Despite their expressed commitment to follow Quebec labour laws and negotiate in good faith to reach a fair settlement with MUNACA, the McGill administration has demonstrated that this is not the case.
On the first day of the strike, the University fired three course lecturers who were also MUNACA members. The dismissals were justified by a rare interpretation of the Quebec Labour Code, which says that an employee holding two positions in the University cannot be on strike in one position and employed in another. Moreover, McGill has a history of using this code in an anti-union way: it was implemented during a TA strike in 2008.
Several casual workers in the University have also reported that they’ve been asked to do the work of striking MUNACA members. This constitutes scab labour and undermines the strikers.
Equally alarmingly, the McGill administration has been threatening the salaries of certain professors who try to express solidarity with MUNACA workers. In a recent interview with the Daily, Deputy Provost (Student Life and Learning) Morton Mendelson said that the relocation of classes would not be an issue during the strike. Professors wishing to avoid crossing picket lines by teaching off-campus would be able to do so. However, Mendelson later retracted his statement. The administration has, in fact, been threatening the pay of professors who choose to relocate, citing a McGill policy document and arguing that teaching off-campus represents a “dereliction of duty.”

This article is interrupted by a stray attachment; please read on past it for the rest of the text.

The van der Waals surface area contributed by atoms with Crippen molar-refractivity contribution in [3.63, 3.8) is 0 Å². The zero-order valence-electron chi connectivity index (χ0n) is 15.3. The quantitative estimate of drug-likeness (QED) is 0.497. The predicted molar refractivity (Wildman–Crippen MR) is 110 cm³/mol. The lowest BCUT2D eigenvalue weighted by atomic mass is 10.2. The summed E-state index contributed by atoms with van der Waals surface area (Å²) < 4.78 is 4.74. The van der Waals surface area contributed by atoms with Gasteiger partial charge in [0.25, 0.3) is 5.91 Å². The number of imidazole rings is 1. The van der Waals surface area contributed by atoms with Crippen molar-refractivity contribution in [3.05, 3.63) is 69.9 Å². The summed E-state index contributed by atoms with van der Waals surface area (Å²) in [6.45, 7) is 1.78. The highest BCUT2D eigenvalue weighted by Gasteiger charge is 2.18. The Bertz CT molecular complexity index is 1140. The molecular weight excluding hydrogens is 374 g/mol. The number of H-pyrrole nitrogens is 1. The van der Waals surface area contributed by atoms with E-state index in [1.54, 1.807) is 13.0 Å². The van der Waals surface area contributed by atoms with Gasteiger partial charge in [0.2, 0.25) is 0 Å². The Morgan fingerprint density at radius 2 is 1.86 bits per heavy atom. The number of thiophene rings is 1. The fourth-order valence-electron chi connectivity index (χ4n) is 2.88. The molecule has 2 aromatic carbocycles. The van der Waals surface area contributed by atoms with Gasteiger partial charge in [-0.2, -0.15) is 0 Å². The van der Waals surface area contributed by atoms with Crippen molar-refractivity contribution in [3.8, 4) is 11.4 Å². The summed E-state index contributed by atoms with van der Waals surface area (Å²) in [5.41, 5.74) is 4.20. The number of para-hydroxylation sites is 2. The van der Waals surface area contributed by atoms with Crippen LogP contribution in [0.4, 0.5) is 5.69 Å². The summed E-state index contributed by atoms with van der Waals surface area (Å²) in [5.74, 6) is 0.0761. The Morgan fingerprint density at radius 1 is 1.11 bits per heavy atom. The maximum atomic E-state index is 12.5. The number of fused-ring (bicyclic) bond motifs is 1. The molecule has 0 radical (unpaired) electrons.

These anti-labour practices, among the figures currently in McGill’s administration, are not exclusive to this year. In 2007, while working as VP Services at Concordia, Michael Di Grappa, who is now McGill’s VP (Administration and Finance) and is intimately involved in negotiations, was ordered by the Quebec Labour Board to formally apologize to the Concordia University Support Staff Union after contacting union members directly during a 2007 strike while he was VP Services at Concordia. His actions directly violated Article 12 of the Labour Code, which forbids employers from trying to influence and have contact with union members during negotiations. It doesn’t bode well for the current negotiations that someone with such a marked history of anti-union activity should be so intimately involved with the negotiations on the administration’s side.
All these actions, past and present, are starkly anti-union. As the effects of the strike take a heavy physical and mental toll on staff and students, we urge the administration to negotiate with MUNACA in good faith and to reach a fair agreement as soon as possible.